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Most people support bans on abortion after fetal heartbeat is detected, poll shows


The pro-life movement is strong

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Despite mainstream media outcry against pro-life laws limiting or banning abortion, a new poll shows that a majority of voters are supportive of bans on abortions after about six weeks of pregnancy, according to The Hill.

The results of a Hill/HarrisX survey showed that most voters believe six-week abortion bans, which seek to ban abortions from the point that a fetal heartbeat can be detected, are either too lenient or just right.

Thirty-four percent of voters believe six-week abortion bans are "just right," and 21 percent believe they are too lenient. Forty-five percent of respondents called the bans "too restrictive."

Notably, the poll results show that younger voters are more likely than older ones to be supportive of the bans, and women do not significantly differ statistically from men in their opinions on the issue.

Among voters under the age of 34, 30 percent called six-week abortion bans "just right," and 27 percent said "too lenient." Those results were 36/18 percent for ages 35-49, 38/21 percent for ages 50-64, and 31/17 percent for ages 65 and over.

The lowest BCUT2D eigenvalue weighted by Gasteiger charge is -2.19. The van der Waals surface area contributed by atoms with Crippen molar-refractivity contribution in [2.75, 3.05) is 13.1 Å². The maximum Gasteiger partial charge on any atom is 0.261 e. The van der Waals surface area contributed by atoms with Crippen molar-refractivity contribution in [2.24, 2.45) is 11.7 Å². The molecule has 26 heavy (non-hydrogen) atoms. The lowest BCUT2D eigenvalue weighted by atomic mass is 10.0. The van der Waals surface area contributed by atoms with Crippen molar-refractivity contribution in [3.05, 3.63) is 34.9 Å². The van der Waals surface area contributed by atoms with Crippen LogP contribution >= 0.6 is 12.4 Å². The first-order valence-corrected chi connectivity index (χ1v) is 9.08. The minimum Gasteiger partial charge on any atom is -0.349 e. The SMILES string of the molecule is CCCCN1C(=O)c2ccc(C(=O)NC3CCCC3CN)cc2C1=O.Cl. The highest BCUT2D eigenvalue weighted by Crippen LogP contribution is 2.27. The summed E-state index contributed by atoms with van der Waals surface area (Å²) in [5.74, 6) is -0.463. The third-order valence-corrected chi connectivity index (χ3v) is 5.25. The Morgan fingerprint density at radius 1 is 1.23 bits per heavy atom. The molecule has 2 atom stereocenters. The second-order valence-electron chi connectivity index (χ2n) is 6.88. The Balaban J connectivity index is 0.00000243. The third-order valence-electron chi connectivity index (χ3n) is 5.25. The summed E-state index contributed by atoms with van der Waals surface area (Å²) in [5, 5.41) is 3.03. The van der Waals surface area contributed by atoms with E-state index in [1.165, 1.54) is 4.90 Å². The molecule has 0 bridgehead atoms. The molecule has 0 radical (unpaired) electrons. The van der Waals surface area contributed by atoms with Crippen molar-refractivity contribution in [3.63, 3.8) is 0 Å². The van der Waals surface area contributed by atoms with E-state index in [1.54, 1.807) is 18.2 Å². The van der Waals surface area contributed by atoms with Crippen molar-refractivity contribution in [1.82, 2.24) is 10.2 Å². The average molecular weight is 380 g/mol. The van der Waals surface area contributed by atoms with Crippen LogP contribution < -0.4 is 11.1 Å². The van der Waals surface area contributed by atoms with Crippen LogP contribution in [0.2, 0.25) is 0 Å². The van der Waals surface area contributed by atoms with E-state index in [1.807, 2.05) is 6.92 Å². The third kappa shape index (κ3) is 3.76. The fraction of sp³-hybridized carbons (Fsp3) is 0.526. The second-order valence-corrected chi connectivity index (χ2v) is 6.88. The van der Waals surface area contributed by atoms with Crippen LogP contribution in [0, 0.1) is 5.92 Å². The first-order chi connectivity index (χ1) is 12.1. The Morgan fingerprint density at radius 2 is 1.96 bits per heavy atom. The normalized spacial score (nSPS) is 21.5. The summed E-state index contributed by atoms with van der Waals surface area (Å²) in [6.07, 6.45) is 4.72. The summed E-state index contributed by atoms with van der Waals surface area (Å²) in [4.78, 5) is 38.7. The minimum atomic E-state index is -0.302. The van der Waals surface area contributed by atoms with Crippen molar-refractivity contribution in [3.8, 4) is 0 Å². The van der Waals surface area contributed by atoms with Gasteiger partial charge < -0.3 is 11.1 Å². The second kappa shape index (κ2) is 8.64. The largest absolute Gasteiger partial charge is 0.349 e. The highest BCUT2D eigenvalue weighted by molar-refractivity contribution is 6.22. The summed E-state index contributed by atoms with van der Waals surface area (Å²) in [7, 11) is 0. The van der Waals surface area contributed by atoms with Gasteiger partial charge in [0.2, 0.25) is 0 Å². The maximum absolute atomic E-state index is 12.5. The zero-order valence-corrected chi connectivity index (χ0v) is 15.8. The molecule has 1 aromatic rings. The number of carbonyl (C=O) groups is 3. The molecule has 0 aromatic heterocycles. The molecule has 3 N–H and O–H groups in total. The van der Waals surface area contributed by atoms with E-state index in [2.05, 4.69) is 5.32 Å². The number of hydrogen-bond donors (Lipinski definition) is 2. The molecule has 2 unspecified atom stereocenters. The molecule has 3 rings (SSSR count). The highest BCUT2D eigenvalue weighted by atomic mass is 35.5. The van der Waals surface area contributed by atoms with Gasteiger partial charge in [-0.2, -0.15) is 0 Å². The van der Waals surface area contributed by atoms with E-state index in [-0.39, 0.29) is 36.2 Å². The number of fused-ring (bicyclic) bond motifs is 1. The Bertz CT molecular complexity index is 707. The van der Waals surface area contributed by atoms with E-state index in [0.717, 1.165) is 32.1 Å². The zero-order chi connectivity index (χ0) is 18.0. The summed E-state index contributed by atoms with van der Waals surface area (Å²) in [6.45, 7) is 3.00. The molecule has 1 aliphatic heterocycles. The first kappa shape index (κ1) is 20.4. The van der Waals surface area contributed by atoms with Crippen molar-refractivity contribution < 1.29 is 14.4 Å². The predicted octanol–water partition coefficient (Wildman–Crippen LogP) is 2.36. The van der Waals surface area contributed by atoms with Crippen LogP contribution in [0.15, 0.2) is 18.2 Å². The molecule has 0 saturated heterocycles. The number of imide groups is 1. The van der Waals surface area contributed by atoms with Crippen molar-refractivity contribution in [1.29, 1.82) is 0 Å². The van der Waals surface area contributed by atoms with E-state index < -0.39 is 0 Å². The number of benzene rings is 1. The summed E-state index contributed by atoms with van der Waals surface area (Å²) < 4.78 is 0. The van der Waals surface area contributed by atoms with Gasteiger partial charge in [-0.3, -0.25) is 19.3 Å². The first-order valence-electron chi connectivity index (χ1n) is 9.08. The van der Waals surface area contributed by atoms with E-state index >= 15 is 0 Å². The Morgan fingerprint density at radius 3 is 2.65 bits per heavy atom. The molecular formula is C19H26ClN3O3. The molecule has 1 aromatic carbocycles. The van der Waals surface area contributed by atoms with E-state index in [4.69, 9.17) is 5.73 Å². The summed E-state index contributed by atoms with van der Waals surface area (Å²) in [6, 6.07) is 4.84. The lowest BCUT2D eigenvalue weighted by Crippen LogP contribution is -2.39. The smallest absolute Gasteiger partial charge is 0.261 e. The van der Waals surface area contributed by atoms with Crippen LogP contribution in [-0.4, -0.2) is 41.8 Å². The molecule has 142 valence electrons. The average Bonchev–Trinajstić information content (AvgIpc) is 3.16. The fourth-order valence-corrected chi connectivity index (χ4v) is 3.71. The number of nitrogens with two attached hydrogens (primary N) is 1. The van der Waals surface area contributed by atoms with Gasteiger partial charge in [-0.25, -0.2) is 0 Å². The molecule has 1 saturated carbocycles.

Pro-life laws have been characterized by Democratic politicians as an attack on women. However, the Hill/HarrisX poll shows that women are mostly aligned with men in how they view the laws.

Forty-three percent of men call the pro-life laws "too restrictive," while 47 percent of women say the same.

"The people who say abortion should be legal in all cases or illegal in all cases is a minority," said Daniel Cox, a research fellow at the American Enterprise Institute, to HillTV. "The vast majority of Americans are somewhere in the middle that abortion should be legal under some circumstances and there's some significant variation."

The poll surveyed 1,000 registered voters from a statistically representative sample between May 10 and 11, with a 3.1 percent margin of error.

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